This week, starting July 18th, Clarendon Street Arcade (formerly called Super Street Arcade) will “soft launch” in five sites along Clarendon Street in South Melbourne. During the week, the designers and artists will test the games in situ before officially launching the project on July 26th at the Dessertopia store.
For the past two weeks, the team have been continuing to develop the five games, while finalising the project’s title and marketing, scouting the locations for each of the arcade cabinets, and decorating them as they arrive from the fabricators.
The first cabinet, which will house the MAGI-10-in-1 compilation of Melbourne-inspired games, arrived at the Future Play Lab two weeks ago. Joseph Yap is a product design engineer and Master of Design Innovation and Technology student at RMIT. Along with 3D artist and gamemaker Justin Jattke, he has been painting and weatherproofing the cabinets and assisting with their assembly and installation.
Although Yap joined the project halfway to work on these material elements, he sees intersections between his own work and this project. His practice explores sustainability and sustainable materials through public art installations and multimedia. He says, “one thing that I find fascinating about games is when people start exploring different ways of input and interaction between hardware and software. I feel like games as a medium are still highly under explored. I don’t think we’re anywhere close to fully exploring its potential.”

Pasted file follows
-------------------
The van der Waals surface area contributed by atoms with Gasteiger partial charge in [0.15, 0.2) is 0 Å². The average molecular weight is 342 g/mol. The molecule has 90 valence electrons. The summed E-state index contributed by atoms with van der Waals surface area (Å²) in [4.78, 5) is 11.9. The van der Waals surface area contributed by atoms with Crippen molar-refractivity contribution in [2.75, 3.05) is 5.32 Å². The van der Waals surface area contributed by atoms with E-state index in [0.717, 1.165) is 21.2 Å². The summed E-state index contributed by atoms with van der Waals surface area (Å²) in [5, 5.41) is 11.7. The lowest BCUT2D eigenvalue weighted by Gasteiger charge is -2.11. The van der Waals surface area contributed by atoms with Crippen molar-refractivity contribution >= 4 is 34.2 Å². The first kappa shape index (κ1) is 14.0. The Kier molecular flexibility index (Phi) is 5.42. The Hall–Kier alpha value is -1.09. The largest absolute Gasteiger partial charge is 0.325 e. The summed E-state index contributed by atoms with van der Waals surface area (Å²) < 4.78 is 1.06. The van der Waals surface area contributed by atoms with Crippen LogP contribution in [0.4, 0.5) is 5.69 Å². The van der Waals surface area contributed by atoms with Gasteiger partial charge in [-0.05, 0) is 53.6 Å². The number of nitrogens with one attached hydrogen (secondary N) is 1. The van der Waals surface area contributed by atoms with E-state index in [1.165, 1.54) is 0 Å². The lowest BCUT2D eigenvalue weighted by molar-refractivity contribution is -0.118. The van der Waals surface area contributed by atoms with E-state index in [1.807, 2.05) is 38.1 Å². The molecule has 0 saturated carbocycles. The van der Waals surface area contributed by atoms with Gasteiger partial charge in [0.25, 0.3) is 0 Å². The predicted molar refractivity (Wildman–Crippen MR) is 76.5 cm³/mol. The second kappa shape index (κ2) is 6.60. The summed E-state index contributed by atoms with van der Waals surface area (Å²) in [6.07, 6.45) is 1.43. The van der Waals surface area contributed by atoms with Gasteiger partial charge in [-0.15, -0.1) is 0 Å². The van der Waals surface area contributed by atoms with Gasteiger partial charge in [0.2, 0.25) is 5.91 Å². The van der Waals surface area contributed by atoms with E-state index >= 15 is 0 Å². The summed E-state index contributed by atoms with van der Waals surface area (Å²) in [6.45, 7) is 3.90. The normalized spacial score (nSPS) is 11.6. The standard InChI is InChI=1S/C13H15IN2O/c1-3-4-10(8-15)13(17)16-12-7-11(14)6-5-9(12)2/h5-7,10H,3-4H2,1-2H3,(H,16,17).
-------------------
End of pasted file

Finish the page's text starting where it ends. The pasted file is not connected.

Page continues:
Yap says he expects the cabinets’ unique – even bizarre – designs to stand out in their chosen destinations along Clarendon Street. “We’ve chosen lively colours, at least for the MAGI-10-in-1. The structures themselves are all weird. They’re not something you’d expect to see on Clarendon Street.” The cabinets had originally been planned for a different, more trendy area in South Melbourne. But Yap says Clarendon Street works well because a tram route runs right past the cabinets’ locations, offering a “tram experience” where passers-by can observe people playing and perhaps become curious about them.
Although the cabinets will be playable by anyone passing by, spectators’ reaction to them will be just as interesting to observe as the people playing them.
Some of the cabinets will have LED lighting and other electronic components besides the screens, joysticks and buttons. Michelle Woulahan completed a PhD in visual arts and works in industrial design. She is responsible for wiring the cabinets’ buttons and lighting, connecting them to Arduinos, and ensuring they are waterproofed. She expects the material components to hold up well from everyday use and abuse. But she suspects issues might arise when interfacing with Unity, the engine used to create the games.
Even just sourcing the many materials required for the cabinets has proven challenging as the pandemic continues to disrupt global supply chains. Troy Innocent, Director of the Future Play Lab, says he had to scour the websites of every store in Melbourne that sold arcade buttons, purchasing the few remaining stocks from each one. “I think we ended up buying the last arcade buttons left in Melbourne,” he jokes.